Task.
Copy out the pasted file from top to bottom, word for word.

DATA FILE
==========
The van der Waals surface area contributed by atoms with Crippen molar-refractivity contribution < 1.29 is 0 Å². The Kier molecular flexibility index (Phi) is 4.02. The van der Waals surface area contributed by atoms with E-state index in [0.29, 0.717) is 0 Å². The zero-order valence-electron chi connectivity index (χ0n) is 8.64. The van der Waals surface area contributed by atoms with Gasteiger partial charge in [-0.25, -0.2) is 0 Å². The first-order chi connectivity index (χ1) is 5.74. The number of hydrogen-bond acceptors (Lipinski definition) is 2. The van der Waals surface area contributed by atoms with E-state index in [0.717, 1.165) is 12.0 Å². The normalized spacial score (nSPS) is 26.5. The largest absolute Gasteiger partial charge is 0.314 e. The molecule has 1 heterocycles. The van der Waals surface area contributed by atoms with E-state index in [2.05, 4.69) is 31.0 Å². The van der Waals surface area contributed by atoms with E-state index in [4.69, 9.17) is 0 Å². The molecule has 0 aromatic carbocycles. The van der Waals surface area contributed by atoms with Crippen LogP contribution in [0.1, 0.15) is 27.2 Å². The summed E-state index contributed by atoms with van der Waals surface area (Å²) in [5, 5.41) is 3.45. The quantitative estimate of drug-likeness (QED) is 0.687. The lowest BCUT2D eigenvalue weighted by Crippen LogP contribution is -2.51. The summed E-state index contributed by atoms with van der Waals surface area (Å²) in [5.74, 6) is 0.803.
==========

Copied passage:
The van der Waals surface area contributed by atoms with Crippen molar-refractivity contribution < 1.29 is 0 Å². The Kier molecular flexibility index (Phi) is 4.02. The van der Waals surface area contributed by atoms with E-state index in [0.29, 0.717) is 0 Å². The zero-order valence-electron chi connectivity index (χ0n) is 8.64. The van der Waals surface area contributed by atoms with Gasteiger partial charge in [-0.25, -0.2) is 0 Å². The first-order chi connectivity index (χ1) is 5.74. The number of hydrogen-bond acceptors (Lipinski definition) is 2. The van der Waals surface area contributed by atoms with E-state index in [0.717, 1.165) is 12.0 Å². The normalized spacial score (nSPS) is 26.5. The largest absolute Gasteiger partial charge is 0.314 e. The molecule has 1 heterocycles. The van der Waals surface area contributed by atoms with E-state index in [2.05, 4.69) is 31.0 Å². The van der Waals surface area contributed by atoms with E-state index in [4.69, 9.17) is 0 Å². The molecule has 0 aromatic carbocycles. The van der Waals surface area contributed by atoms with Crippen LogP contribution in [0.1, 0.15) is 27.2 Å². The summed E-state index contributed by atoms with van der Waals surface area (Å²) in [5, 5.41) is 3.45. The quantitative estimate of drug-likeness (QED) is 0.687. The lowest BCUT2D eigenvalue weighted by Crippen LogP contribution is -2.51. The summed E-state index contributed by atoms with van der Waals surface area (Å²) in [5.74, 6) is 0.803.